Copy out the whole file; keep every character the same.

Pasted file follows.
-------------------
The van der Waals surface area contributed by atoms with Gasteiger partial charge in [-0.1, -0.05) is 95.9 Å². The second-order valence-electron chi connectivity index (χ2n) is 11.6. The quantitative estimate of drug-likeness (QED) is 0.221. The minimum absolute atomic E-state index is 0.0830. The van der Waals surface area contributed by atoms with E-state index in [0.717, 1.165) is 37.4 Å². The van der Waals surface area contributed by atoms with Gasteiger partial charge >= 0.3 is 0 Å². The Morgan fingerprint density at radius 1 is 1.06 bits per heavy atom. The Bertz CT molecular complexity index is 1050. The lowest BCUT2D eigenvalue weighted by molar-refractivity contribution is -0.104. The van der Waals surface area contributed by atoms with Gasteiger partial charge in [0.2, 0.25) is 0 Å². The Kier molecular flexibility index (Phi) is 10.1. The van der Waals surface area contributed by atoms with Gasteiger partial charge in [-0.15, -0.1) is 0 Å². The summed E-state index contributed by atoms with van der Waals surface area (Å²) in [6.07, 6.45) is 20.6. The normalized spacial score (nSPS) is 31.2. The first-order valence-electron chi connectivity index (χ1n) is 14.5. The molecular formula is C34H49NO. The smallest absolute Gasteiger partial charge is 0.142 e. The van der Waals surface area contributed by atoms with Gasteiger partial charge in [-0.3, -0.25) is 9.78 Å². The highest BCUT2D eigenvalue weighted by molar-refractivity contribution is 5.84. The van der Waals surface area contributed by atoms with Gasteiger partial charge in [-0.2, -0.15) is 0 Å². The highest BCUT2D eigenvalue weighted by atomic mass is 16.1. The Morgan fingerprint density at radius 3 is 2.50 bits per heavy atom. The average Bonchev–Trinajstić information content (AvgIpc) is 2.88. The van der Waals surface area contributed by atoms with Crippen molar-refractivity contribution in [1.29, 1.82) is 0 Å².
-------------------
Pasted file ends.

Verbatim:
The van der Waals surface area contributed by atoms with Gasteiger partial charge in [-0.1, -0.05) is 95.9 Å². The second-order valence-electron chi connectivity index (χ2n) is 11.6. The quantitative estimate of drug-likeness (QED) is 0.221. The minimum absolute atomic E-state index is 0.0830. The van der Waals surface area contributed by atoms with E-state index in [0.717, 1.165) is 37.4 Å². The van der Waals surface area contributed by atoms with Gasteiger partial charge >= 0.3 is 0 Å². The Morgan fingerprint density at radius 1 is 1.06 bits per heavy atom. The Bertz CT molecular complexity index is 1050. The lowest BCUT2D eigenvalue weighted by molar-refractivity contribution is -0.104. The van der Waals surface area contributed by atoms with Gasteiger partial charge in [0.2, 0.25) is 0 Å². The Kier molecular flexibility index (Phi) is 10.1. The van der Waals surface area contributed by atoms with Gasteiger partial charge in [-0.15, -0.1) is 0 Å². The summed E-state index contributed by atoms with van der Waals surface area (Å²) in [6.07, 6.45) is 20.6. The normalized spacial score (nSPS) is 31.2. The first-order valence-electron chi connectivity index (χ1n) is 14.5. The molecular formula is C34H49NO. The smallest absolute Gasteiger partial charge is 0.142 e. The van der Waals surface area contributed by atoms with Gasteiger partial charge in [-0.3, -0.25) is 9.78 Å². The highest BCUT2D eigenvalue weighted by molar-refractivity contribution is 5.84. The van der Waals surface area contributed by atoms with Gasteiger partial charge in [-0.2, -0.15) is 0 Å². The highest BCUT2D eigenvalue weighted by atomic mass is 16.1. The Morgan fingerprint density at radius 3 is 2.50 bits per heavy atom. The average Bonchev–Trinajstić information content (AvgIpc) is 2.88. The van der Waals surface area contributed by atoms with Crippen molar-refractivity contribution in [1.29, 1.82) is 0 Å².